Login With Github

Do You Really Know the 4 Reference Types in Java?

There are four levels of references provided in Java: SoftReference, FinalReference, WeakReference, and PhantomReference. Among the four reference types, only the FinalReference class is visible in the package, and the other three reference types are all public and can be used directly in the application. The class structure of the reference type is shown in the figure.

1. FinalReference

References in Java are similar to the pointers in C. And you can operate on the objects in the heap through references. Here is an example:

StringBuffer stringBuffer = new StringBuffer("Helloword");

The variable str points to the heap space where the StringBuffer instance is located, and you can manipulate the object with str.

Here are the features of FinalReferences:

  1. FinalReferences provide direct access to the target objects.
  2. Objects pointed to by FinalReferences won't be reclaimed by the system at any time. JVM pefers to throw an OOM exception rather than reclaim the object pointed to by the FinalReference.
  3. FinalReferences may cause memory leaks.

2. SoftReference

SoftReference are the strongest reference types except FinalReference. SoftReferences can be used via java.lang.ref.SoftReference. An object holding a SoftReference won't be reclaimed quickly by the JVM. JVM will determine when to recycle based on the current heap usage. Only when the heap usage is near the threshold, the SoftReferenced object will be collected. Therefore, SoftReference can be used to implement a memory-sensitive cache.

SoftReference is characterized by an instance that it can hold a soft reference to a Java object. The existence of the soft reference does not prevent the garbage collection thread from reclaiming the Java objects. It means that once the SoftReference has saved a soft reference to a Java object, the get() method provided by the SoftReference class will return a strong reference to the Java object before the GC thread reclaims the Java object. Once the GC thread reclaims the Java object, the get() method will return null.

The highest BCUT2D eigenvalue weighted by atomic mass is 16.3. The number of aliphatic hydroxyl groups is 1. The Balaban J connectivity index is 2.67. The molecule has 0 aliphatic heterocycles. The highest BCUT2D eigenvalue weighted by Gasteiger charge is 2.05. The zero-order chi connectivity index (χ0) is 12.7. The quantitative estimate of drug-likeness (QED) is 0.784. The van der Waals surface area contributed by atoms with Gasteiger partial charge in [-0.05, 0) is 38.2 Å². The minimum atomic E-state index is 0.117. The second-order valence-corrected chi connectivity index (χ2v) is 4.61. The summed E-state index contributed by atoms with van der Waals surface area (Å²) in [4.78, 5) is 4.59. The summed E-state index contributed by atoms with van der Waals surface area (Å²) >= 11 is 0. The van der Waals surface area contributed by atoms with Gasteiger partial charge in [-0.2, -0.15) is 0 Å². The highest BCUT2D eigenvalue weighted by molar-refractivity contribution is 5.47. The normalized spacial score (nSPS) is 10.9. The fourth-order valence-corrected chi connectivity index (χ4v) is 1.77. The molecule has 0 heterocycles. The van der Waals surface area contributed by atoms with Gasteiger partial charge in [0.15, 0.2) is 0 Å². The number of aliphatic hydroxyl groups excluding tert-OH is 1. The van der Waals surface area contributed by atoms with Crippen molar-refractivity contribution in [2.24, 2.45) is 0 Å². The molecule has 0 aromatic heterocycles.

The following is an example of how to use SoftReferences.

Set the parameter -Xmx2m -Xms2m in your IDE, and specify the heap memory size as 2m.

@Test
public void test3(){
	MyObject obj = new myObject();
	SoftReference sf = new SoftReference<>(obj);
	obj = null;
	System.gc();
//        byte[] bytes = new byte[1024*100];
//        System.gc();
	System.out.println("Is Collected: "+sf.get());
}

The result is as follows:

Is Collected: cn.zyzpp.MyObject@42110406

Open the commented statement new byte[1024*100] , which requests a large block of heap space, making a tense use of the heap memory. Call the GC again explicitly, the result is as follows:

Is Collected: null

Note that in the case of system memory shortages, SoftReferences will be recycled.

3. WeakReference

WeakReference is a type of reference that is weaker than SoftReference. In the GC system, whenever a weak reference is found, the object will be recycled regardless of whether the system heap space is sufficient. And you can use the java.lang.ref.WeakReference instance to hold a weak reference to a Java object.

public void test3(){
	MyObject obj = new MyObject();
	WeakReference sf = new WeakReference(obj);
	obj = null;